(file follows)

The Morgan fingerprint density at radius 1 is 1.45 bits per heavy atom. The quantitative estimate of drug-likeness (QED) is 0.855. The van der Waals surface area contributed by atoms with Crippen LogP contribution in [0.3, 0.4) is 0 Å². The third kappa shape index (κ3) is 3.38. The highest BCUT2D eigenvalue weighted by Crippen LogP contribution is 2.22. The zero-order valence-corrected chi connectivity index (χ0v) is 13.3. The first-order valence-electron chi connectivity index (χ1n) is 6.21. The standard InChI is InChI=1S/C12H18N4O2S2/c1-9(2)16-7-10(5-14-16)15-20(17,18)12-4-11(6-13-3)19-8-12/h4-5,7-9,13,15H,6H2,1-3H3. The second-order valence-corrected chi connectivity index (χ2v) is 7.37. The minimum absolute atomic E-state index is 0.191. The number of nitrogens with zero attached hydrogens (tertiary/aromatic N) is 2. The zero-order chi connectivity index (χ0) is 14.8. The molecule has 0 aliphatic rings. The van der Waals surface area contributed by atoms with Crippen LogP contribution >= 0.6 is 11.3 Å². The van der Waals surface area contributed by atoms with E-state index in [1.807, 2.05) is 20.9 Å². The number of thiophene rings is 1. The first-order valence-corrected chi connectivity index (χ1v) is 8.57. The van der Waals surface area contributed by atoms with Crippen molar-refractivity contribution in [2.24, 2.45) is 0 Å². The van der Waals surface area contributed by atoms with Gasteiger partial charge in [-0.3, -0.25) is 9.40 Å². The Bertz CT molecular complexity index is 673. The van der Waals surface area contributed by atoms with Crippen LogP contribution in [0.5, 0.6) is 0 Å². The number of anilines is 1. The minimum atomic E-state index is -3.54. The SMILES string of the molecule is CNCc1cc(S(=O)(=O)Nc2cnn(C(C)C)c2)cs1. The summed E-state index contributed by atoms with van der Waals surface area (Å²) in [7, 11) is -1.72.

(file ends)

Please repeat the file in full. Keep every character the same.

The Morgan fingerprint density at radius 1 is 1.45 bits per heavy atom. The quantitative estimate of drug-likeness (QED) is 0.855. The van der Waals surface area contributed by atoms with Crippen LogP contribution in [0.3, 0.4) is 0 Å². The third kappa shape index (κ3) is 3.38. The highest BCUT2D eigenvalue weighted by Crippen LogP contribution is 2.22. The zero-order valence-corrected chi connectivity index (χ0v) is 13.3. The first-order valence-electron chi connectivity index (χ1n) is 6.21. The standard InChI is InChI=1S/C12H18N4O2S2/c1-9(2)16-7-10(5-14-16)15-20(17,18)12-4-11(6-13-3)19-8-12/h4-5,7-9,13,15H,6H2,1-3H3. The second-order valence-corrected chi connectivity index (χ2v) is 7.37. The minimum absolute atomic E-state index is 0.191. The number of nitrogens with zero attached hydrogens (tertiary/aromatic N) is 2. The zero-order chi connectivity index (χ0) is 14.8. The molecule has 0 aliphatic rings. The van der Waals surface area contributed by atoms with Crippen LogP contribution >= 0.6 is 11.3 Å². The van der Waals surface area contributed by atoms with E-state index in [1.807, 2.05) is 20.9 Å². The number of thiophene rings is 1. The first-order valence-corrected chi connectivity index (χ1v) is 8.57. The van der Waals surface area contributed by atoms with Crippen molar-refractivity contribution in [2.24, 2.45) is 0 Å². The van der Waals surface area contributed by atoms with Gasteiger partial charge in [-0.3, -0.25) is 9.40 Å². The Bertz CT molecular complexity index is 673. The van der Waals surface area contributed by atoms with Crippen LogP contribution in [0.5, 0.6) is 0 Å². The number of anilines is 1. The minimum atomic E-state index is -3.54. The SMILES string of the molecule is CNCc1cc(S(=O)(=O)Nc2cnn(C(C)C)c2)cs1. The summed E-state index contributed by atoms with van der Waals surface area (Å²) in [7, 11) is -1.72.